It is easy to see how this idea got started: some of the early radicals in the First International were indeed participants in secret conspiratorial movements, and in the Stalinist era the Soviet government routinely tried to recruit Communist Party members abroad to commit espionage. Now that the archives in Russia have been opened this effort is well documented. In addition, when Communist organizations were banned or suppressed, they naturally retreated underground, just as other persecuted groups like the early Christians have done. But to characterize Communism generally as a secret conspiracy is absurd.
First, it is important to note that Karl Marx fought against the mostly anarchist-dominated factions of the First International which advocated secrecy and terrorism on the very sensible ground that a successful revolution would need the backing of the majority of the population, and that such support could be generated only by widespread public understanding of the Communist program. TheManifesto was published precisely to encourage such public understanding and begins by mocking the stereotype–already in place in 1848–of Communism as a dark underground plot. Marx spent most of his life trying to explain Communism in many books and articles.
If anyone is responsible for the general public ignorance about Communist goals and ideas it is the capitalist press, which carefully avoided publicizing them. Reams of paper were spent routinely on denouncing the ideas of leftists and detailing their actions or threats, but almost never were their writings or speeches reproduced or seriously discussed. Theodore Kaczynski (“The Unabomber”) had more success using blackmail to get his ideas before the public than did anyone from the American Communist Party in its most successful period.
The goal of Communists has always been to generate mass movements leading to popular revolution involving the overwhelming majority of the population. The idea that we might wake up tomorrow ruled by fierce Marxists who had seized power in a coup was as loony as current right-wing fantasies about U.N. black helicopters taking over the country.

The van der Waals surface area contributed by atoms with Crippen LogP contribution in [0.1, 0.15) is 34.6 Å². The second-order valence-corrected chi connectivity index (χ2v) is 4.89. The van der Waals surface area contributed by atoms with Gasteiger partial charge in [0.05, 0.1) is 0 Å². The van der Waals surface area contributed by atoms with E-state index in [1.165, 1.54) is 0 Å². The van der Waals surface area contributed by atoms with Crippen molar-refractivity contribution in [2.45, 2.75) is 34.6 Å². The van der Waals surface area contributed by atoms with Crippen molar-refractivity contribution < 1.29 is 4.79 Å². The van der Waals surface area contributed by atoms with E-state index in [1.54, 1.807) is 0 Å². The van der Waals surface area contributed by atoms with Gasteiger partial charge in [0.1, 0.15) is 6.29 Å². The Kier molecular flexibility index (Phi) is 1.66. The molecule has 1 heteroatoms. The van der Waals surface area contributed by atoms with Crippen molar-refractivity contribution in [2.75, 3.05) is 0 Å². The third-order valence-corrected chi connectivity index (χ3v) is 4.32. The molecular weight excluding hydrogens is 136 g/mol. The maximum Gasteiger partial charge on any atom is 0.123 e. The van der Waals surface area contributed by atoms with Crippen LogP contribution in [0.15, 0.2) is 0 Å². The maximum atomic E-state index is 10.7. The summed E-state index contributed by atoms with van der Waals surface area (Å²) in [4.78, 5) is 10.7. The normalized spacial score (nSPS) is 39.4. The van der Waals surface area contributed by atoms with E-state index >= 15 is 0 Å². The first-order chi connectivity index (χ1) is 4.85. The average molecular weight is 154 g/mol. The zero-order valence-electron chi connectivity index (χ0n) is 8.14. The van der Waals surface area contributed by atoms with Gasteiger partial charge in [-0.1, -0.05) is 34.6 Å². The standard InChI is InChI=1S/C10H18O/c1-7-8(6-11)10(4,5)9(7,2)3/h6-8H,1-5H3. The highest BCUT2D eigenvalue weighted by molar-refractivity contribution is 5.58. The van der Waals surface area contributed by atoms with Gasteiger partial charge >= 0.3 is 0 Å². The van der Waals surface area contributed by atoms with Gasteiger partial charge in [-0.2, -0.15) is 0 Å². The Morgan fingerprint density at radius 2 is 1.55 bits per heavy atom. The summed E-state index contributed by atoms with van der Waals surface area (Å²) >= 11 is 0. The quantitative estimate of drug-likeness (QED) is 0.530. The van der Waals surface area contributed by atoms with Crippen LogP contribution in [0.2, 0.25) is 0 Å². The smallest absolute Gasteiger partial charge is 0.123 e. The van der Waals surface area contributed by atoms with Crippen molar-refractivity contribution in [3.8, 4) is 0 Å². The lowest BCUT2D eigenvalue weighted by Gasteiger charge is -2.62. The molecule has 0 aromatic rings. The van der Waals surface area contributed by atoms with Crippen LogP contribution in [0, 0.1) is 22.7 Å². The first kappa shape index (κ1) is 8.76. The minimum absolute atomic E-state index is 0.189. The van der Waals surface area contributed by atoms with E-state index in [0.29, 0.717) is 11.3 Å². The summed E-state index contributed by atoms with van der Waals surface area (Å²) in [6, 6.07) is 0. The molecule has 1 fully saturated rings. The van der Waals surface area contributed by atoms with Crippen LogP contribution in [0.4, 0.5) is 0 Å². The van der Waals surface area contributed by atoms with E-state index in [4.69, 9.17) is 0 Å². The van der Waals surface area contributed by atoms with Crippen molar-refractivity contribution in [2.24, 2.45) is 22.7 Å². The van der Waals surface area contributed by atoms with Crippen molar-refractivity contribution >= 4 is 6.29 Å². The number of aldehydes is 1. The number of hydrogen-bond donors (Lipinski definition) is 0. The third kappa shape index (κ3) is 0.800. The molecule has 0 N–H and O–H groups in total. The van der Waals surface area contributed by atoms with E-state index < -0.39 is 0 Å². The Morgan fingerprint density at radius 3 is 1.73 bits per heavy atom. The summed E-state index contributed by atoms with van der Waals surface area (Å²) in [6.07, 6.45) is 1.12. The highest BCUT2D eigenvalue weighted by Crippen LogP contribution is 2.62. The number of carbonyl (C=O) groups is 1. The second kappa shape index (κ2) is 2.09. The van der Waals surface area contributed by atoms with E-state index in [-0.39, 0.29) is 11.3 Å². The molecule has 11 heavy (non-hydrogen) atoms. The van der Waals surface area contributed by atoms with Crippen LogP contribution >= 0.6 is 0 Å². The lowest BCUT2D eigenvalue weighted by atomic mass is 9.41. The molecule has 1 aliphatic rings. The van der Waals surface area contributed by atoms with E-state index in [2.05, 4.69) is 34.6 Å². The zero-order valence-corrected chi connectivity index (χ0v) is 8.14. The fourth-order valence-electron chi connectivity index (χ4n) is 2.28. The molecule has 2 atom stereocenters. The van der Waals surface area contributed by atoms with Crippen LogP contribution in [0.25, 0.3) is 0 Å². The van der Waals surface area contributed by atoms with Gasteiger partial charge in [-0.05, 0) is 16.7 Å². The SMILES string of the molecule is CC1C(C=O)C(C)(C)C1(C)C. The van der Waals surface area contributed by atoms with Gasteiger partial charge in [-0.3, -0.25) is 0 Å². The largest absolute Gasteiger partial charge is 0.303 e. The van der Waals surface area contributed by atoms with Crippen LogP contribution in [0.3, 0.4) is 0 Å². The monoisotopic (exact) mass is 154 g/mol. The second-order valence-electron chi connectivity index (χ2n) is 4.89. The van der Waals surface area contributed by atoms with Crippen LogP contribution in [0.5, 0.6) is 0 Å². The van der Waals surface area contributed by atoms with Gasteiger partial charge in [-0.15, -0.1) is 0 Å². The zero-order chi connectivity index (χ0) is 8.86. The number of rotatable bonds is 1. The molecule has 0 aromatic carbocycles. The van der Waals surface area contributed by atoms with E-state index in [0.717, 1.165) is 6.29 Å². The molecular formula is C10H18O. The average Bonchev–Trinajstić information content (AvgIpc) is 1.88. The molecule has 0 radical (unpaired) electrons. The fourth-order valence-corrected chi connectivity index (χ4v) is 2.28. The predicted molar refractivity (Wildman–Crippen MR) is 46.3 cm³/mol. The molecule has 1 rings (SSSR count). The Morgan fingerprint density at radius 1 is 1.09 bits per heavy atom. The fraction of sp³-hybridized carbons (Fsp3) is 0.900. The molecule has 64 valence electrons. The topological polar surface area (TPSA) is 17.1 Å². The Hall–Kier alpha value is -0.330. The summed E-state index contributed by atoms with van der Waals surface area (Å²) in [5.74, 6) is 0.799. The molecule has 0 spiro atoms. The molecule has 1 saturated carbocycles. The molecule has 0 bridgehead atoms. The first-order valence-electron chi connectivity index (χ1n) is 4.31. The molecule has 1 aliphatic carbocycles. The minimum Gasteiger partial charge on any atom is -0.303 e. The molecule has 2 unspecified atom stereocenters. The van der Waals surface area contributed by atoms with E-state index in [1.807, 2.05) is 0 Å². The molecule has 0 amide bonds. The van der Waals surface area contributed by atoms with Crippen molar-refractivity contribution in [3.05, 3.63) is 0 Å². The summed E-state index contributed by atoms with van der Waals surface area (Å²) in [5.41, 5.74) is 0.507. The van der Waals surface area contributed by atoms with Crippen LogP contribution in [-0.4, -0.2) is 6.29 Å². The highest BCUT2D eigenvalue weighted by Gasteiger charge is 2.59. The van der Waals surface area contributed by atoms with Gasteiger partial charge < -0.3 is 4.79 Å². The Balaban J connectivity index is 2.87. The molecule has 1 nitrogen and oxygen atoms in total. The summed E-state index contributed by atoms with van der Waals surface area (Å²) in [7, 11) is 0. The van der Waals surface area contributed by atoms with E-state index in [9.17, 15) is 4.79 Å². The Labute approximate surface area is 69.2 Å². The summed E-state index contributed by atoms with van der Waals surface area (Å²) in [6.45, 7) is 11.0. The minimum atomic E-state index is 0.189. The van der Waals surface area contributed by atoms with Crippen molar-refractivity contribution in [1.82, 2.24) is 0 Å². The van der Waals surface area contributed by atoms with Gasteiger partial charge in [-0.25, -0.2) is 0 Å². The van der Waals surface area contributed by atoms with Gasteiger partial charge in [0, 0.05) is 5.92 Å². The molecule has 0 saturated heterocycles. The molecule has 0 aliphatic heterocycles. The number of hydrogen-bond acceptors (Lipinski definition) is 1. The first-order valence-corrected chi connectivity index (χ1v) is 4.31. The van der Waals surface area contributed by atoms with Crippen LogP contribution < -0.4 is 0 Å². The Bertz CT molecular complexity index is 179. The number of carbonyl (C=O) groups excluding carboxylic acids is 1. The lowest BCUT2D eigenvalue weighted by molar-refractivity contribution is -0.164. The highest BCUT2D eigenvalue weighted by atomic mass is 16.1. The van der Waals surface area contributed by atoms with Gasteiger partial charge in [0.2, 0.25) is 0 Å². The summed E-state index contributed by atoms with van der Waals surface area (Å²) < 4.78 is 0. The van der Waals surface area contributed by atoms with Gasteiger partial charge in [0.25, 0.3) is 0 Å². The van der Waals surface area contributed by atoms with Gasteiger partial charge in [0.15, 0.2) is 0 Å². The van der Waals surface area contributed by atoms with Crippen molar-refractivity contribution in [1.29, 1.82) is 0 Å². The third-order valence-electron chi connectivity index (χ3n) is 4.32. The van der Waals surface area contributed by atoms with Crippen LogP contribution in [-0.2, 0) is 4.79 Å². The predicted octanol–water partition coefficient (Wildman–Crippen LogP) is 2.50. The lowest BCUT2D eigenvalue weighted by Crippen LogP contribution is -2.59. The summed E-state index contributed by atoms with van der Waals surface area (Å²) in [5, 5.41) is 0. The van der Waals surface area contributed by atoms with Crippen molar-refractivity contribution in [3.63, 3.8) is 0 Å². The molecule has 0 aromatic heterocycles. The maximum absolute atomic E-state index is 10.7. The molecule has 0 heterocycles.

However, if we nuance this misconception a bit, more than a little truth emerges from it. Although the Communists led by Lenin were not secretive about their aims, they did successfully take over the 1917 revolution whose combatants mostly did not agree with their ideas. Although Lenin’s group called itself the Bolsheviks (majority), they in fact constituted a very small minority within the Russian Social-Democratic Workers’ Party. Their determination to be the leaders of the new state, their strict organizational principles, and their conviction that they could realize the the unspoken will of the masses as “the vanguard of the proletariat” led them to justify monopolizing power, suppressing all rivals, most of whom were eventually exiled or executed. They did have popular support, especially among workers and soldiers in the cities; but it is not at all clear that their philosophy was clearly understood or accepted by the Russian people generally.
Another notable instance of a revolution turning Communist was the uprising led by Fidel Castro (1956-1959) in which he did not proclaim his beliefs until after he had come to power.
In both cases, popular support for the Communist leadership was eventually generated by a combination of education, agitation, national pride, censorship, oppression, and the exile or execution of opponents. When Communist leaders have generated genuine widespread popular support (Mao in China, Stalin in World War II Russia), it was generally because they were seen to be fighting against an immediate threat on behalf of the people and not because their Communist ideology generated great enthusiasm.
Nevertheless, majorities within many Communist nations did come to believe in and endorse Communist ideas. Many can be found who are nostalgic for the good old days under Communism within the former Soviet Union and Eastern Europe, and there have been notable instances in which Communists have been returned to power by popular vote in former Communist dictatorships.
On the whole, it must be said that the general aims and ideas and much of the strategy of socialists and Communists have been freely available to anyone who wished to pay attention.
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